Comprehensive Credit Reporting came into place in Australia at the beginning of this month and will impact how credit providers make decisions on whether to extend finance to customers based on information collected by credit reporting agencies.
In the past, this information was purely negative in nature, with lenders assessing potential borrowers’ creditworthiness based on defaults or other negative financial events recorded in their credit file.
In 2014 Australia’s credit reporting system was expanded to enable the inclusion of positive information, providing a more complete picture of an individual’s credit behaviour.
Comprehensive Credit Reporting (CCR) or positive credit reporting, incorporating positive financial information and is designed to encourage more responsible lending through improved risk assessment, and reduced over-indebtedness. As well as details regarding overdue repayments, bankruptcy notices and court orders, credit files can now contain information on positive behaviour such as whether minimum repayments are typically made on time.
Credit files can also contain mortgage and credit card repayment histories, providing proof of regular payment patterns. Other positive information can be information on current accounts and existing credit facilities.
Improved risk assessment means less instances of loans defaulting and more lending to those who can actually service a loan, whereby negative reporting system may not have indicated.
In the past, it was necessary to rely on information volunteered by applicants, in conjunction with any negative credit information in a credit report. Applicants who didn’t disclose all the credit facilities they held, could render a new provider unable to make a fully informed lending decision. But when lenders have a complete picture of a customer’s current level of indebtedness, together with their payment history, this gives them the ability to make a more informed assessment of risk and a more responsible lending decision.
Prior to October this year, CCR was a voluntary regime, and not all credit providers choose to share positive information.
However, in the interests of compelling the finance industry to provide more responsible lending, Australia is has moved to a mandatory CCR, which is similar to that already existing in other advanced economies around the world.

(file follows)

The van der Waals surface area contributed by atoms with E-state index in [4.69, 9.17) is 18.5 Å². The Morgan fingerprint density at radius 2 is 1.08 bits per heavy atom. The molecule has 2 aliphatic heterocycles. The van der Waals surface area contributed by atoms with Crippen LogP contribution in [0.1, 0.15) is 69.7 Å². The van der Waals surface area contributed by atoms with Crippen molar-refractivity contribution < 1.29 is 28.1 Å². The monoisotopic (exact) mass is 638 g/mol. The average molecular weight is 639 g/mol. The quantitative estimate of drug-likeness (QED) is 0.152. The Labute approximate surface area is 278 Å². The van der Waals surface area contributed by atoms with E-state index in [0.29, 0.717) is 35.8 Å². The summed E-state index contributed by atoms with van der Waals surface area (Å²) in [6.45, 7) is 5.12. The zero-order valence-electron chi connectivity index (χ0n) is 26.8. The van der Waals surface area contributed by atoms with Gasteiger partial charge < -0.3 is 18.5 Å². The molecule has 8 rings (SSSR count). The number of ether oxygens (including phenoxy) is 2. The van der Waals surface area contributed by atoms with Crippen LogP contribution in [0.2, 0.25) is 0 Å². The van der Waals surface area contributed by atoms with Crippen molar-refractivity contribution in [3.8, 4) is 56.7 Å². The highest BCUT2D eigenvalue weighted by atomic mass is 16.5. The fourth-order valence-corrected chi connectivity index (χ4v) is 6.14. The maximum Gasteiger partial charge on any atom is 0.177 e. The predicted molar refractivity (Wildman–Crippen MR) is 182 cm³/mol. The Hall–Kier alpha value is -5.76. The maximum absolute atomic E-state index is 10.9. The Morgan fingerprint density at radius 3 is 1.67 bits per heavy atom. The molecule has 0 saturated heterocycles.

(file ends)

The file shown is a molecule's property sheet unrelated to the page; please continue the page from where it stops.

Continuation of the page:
Small businesses can benefit in two ways, both as a provider of credit and as a user of credit.
As a provider of goods and services on credit, small businesses can use CCR to identify, assess and manage risk, basing their credit decisions on more holistic data about a customer’s financial situation and credit-related behaviour.
Through running credit checks on customers or other businesses they deal with, small businesses can discover levels of over-commitment, credit stress or existing defaults, and thereby avoid bad debt.
Small businesses can also benefit from CCR when looking to borrow money.
Finance has been pinpointed as the single most important factor enabling small businesses to grow. But previously, under the purely negative system, it was more difficult to obtain business loans from banks.
Small business owners can now use positive credit ratings as leverage when seeking credit.
Good payment histories and information about previous credit applications that were approved can balance out negative information on a file. With CCR, it is now easier and faster to recover from negative financial events, and build a positive credit rating. This is particularly relevant for Australia’s many sole traders, whose business’s financial health is inevitably connected to their own financial health.
Comprehensive data sharing also reduces the information imbalance that can exist between lenders and borrowers, with the increased transparency leading to a better lending environment and to greater competition between lenders, with the tangible benefit to small businesses of being able to shop around for the best credit product.
Credit reports are available through online credit reporting agencies (CRAs) such as https://www.equifax.com.au/.
To evaluate your own credit worthiness, you can access your own credit file from a CRA once every 12 months for free.
If you are seeking a credit evaluation of another individual or business, you can also obtain their credit report and credit score from a CRA.